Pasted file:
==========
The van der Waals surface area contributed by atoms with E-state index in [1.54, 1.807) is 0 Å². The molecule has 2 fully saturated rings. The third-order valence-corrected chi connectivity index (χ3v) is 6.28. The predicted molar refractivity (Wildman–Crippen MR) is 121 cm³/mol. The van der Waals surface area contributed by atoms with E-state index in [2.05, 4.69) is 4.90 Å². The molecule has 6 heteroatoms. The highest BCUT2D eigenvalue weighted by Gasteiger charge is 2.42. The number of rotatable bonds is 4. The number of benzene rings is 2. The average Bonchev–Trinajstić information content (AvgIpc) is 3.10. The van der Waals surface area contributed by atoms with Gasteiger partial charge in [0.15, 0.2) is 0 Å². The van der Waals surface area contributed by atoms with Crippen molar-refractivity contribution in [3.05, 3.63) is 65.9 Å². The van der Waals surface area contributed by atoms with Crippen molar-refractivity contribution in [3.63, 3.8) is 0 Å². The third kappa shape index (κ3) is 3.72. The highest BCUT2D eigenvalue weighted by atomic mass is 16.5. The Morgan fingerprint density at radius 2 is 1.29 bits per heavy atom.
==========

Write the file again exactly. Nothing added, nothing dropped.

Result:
The van der Waals surface area contributed by atoms with E-state index in [1.54, 1.807) is 0 Å². The molecule has 2 fully saturated rings. The third-order valence-corrected chi connectivity index (χ3v) is 6.28. The predicted molar refractivity (Wildman–Crippen MR) is 121 cm³/mol. The van der Waals surface area contributed by atoms with E-state index in [2.05, 4.69) is 4.90 Å². The molecule has 6 heteroatoms. The highest BCUT2D eigenvalue weighted by Gasteiger charge is 2.42. The number of rotatable bonds is 4. The number of benzene rings is 2. The average Bonchev–Trinajstić information content (AvgIpc) is 3.10. The van der Waals surface area contributed by atoms with Gasteiger partial charge in [0.15, 0.2) is 0 Å². The van der Waals surface area contributed by atoms with Crippen molar-refractivity contribution in [3.05, 3.63) is 65.9 Å². The van der Waals surface area contributed by atoms with Crippen molar-refractivity contribution in [3.63, 3.8) is 0 Å². The third kappa shape index (κ3) is 3.72. The highest BCUT2D eigenvalue weighted by atomic mass is 16.5. The Morgan fingerprint density at radius 2 is 1.29 bits per heavy atom.